Gold Global Position
Gold was in the history of mankind for a long time the most important tool for exchange and payment. In addition, just having this precious metal has been associated with diverse symbolic aspects for millennia. This is especially due to its resistance. To date, the demand for gold is high. It is used increasingly as an investment. The price of gold has risen steadily since the beginning of this millennium, even with some variations. Gold is considered as a “crisis currency “, especially in times of crisis in the global economy. For this reasons, its price rose to more than $900 in the last four years for the first time. At times, its price has often soared well over US $ 1,000 an ounce (1 troy ounce = 31.1 grams) , Due to the current economic and financial crisis, the current gold price is as high as 1600 US dollars per ounce (as of June 2012).
Global Occurrence and Use of Use
For decades there have been no more major gold discoveries worldwide. Larger deposits are in South Africa, China, the US and Australia. The resources in South Africa, which dominate the world market since 1900, are running out and the production in the US and Australia has slumped down. Only China, the strongest producing country in 2008, has recorded an increase in funding. In 2009, China produced about 310 tons of gold in some 700 mines.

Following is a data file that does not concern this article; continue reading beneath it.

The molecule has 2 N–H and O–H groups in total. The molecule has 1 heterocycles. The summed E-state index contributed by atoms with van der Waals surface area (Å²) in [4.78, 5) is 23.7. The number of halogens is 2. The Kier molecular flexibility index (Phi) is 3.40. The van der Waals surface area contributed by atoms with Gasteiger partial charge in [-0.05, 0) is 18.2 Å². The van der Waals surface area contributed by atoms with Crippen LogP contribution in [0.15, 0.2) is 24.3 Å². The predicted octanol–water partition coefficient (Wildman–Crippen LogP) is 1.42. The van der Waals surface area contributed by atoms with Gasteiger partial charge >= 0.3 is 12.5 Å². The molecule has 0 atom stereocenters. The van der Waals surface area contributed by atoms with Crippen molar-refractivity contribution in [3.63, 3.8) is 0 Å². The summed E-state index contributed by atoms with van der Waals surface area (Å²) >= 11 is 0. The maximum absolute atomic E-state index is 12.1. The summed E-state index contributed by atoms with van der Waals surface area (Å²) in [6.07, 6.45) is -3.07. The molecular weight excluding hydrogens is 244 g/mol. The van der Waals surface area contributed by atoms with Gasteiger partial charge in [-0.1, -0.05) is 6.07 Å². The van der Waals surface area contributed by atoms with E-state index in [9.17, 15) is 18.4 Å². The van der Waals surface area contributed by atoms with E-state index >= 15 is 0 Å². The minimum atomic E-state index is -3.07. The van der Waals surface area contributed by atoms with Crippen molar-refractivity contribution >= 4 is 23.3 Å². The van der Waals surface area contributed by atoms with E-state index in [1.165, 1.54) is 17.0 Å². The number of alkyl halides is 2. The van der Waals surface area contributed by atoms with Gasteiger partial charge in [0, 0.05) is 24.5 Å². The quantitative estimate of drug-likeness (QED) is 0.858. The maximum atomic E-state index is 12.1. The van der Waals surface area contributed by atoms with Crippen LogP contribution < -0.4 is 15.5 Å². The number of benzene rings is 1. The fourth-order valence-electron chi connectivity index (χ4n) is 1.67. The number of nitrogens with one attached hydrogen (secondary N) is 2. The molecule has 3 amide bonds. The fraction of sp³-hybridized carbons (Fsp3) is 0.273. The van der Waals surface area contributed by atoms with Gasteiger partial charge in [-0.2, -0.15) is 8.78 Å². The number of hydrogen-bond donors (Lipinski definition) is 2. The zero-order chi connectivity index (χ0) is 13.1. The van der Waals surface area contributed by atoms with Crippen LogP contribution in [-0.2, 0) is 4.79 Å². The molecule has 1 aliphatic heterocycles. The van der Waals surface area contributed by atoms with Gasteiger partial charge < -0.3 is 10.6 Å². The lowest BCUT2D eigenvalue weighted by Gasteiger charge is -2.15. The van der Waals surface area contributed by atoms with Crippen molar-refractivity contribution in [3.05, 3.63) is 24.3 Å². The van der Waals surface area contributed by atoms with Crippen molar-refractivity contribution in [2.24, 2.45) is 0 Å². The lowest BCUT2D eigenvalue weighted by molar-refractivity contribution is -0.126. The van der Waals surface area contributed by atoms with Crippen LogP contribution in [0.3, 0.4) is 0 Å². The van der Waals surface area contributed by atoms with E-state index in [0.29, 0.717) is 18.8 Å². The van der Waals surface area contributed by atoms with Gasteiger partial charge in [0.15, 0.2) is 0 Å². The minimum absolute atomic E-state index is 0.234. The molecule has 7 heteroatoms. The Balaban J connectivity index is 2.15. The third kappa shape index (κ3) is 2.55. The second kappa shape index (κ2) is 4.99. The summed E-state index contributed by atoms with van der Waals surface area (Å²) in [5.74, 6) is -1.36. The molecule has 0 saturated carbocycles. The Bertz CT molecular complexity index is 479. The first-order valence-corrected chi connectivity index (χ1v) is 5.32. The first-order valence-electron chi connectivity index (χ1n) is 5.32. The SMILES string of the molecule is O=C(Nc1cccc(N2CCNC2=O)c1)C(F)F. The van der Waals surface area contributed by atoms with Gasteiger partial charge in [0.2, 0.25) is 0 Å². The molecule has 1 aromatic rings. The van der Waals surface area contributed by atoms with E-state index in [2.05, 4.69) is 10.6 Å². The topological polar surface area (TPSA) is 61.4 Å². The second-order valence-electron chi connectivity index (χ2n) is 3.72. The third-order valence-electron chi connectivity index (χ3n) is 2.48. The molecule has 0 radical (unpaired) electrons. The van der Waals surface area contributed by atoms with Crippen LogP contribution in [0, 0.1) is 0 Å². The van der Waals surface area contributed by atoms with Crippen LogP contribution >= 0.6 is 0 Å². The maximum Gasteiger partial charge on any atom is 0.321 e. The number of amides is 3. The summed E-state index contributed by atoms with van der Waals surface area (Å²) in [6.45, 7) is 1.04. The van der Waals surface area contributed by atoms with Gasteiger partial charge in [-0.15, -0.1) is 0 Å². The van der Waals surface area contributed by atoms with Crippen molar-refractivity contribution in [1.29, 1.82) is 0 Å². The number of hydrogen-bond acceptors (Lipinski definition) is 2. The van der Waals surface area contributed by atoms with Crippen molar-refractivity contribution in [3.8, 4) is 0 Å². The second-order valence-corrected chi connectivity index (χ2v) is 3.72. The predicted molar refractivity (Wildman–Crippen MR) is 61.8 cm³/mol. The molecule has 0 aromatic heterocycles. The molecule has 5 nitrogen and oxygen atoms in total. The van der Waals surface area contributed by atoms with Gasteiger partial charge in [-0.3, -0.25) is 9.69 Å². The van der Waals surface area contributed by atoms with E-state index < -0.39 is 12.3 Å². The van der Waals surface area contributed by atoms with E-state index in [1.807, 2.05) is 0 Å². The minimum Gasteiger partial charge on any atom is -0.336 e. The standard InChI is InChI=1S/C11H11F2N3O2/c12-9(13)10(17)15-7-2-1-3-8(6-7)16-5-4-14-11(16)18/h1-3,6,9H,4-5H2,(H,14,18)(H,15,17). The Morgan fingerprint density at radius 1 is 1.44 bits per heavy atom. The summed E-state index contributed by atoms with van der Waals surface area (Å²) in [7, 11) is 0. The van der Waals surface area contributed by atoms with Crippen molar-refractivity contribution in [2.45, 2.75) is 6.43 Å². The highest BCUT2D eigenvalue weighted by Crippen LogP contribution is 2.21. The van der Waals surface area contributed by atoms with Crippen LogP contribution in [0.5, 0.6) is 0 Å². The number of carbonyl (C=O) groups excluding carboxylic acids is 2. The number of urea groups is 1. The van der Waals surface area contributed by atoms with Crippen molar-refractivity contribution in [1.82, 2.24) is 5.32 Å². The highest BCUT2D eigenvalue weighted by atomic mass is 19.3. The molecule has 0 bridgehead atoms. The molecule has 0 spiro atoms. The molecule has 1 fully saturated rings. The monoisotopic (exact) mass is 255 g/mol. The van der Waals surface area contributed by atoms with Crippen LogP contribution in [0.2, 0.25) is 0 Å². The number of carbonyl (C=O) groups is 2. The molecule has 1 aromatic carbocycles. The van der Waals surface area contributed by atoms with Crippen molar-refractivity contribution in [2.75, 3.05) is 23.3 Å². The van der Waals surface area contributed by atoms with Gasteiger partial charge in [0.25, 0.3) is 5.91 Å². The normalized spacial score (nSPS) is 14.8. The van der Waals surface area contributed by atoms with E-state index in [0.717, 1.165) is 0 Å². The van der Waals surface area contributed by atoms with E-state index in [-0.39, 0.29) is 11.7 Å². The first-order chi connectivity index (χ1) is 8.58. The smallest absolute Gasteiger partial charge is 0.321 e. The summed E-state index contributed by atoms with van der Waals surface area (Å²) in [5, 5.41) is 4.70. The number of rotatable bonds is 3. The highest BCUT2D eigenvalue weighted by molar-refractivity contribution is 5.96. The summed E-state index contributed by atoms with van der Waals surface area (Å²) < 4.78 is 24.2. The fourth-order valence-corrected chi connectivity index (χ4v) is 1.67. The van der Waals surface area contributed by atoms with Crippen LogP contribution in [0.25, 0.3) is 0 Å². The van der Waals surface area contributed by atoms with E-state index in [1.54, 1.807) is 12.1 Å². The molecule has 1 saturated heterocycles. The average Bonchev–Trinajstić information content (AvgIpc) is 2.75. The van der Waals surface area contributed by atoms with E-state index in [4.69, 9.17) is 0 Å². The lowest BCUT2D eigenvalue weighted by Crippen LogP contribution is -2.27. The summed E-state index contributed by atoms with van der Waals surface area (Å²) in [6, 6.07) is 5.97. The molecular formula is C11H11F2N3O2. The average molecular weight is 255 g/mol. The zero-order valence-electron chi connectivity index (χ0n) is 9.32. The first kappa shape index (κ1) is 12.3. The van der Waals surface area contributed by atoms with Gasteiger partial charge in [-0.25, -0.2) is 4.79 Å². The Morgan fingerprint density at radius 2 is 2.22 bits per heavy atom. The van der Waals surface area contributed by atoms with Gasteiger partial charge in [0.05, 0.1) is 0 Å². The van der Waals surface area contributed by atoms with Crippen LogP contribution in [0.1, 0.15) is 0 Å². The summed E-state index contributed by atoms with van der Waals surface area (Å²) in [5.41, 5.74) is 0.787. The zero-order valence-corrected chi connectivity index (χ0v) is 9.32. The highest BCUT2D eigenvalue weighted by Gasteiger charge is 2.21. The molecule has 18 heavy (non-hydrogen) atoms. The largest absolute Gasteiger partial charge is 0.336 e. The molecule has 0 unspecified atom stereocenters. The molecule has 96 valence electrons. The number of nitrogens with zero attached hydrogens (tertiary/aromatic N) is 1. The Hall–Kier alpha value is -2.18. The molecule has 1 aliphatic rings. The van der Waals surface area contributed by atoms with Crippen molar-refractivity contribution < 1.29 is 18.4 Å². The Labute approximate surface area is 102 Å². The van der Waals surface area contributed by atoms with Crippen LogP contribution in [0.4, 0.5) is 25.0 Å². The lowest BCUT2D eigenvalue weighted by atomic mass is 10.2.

In addition to these major gold producers, there are many smaller states, where in recent years new gold mines were opened. These include Ghana, Tanzania, Mali and Colombia. Increasingly important is the recycling of gold. Approximately one-third of the world’s available amount of gold is obtained by the melting of ingots, jewelry, coins and electronic equipment with gold content.
Global Currencies And Gold
Overall, around half of the global amount of gold is processed in jewelry; about 12 percent in objects of art and 16 percent are in the form of bars and coins in the private ownership. Most global currencies are also backed by gold reserves. To date, the gold reserves of central banks and other monetary institutions account for about 19 percent of the world’s existing gold quantity of 153,000 tons of (as of 2007). Here, the United States with approximately 8,100 tons for the largest share, followed by Germany with 3,400 tons and the International Monetary Fund with 2,800 tons (as of 2011).
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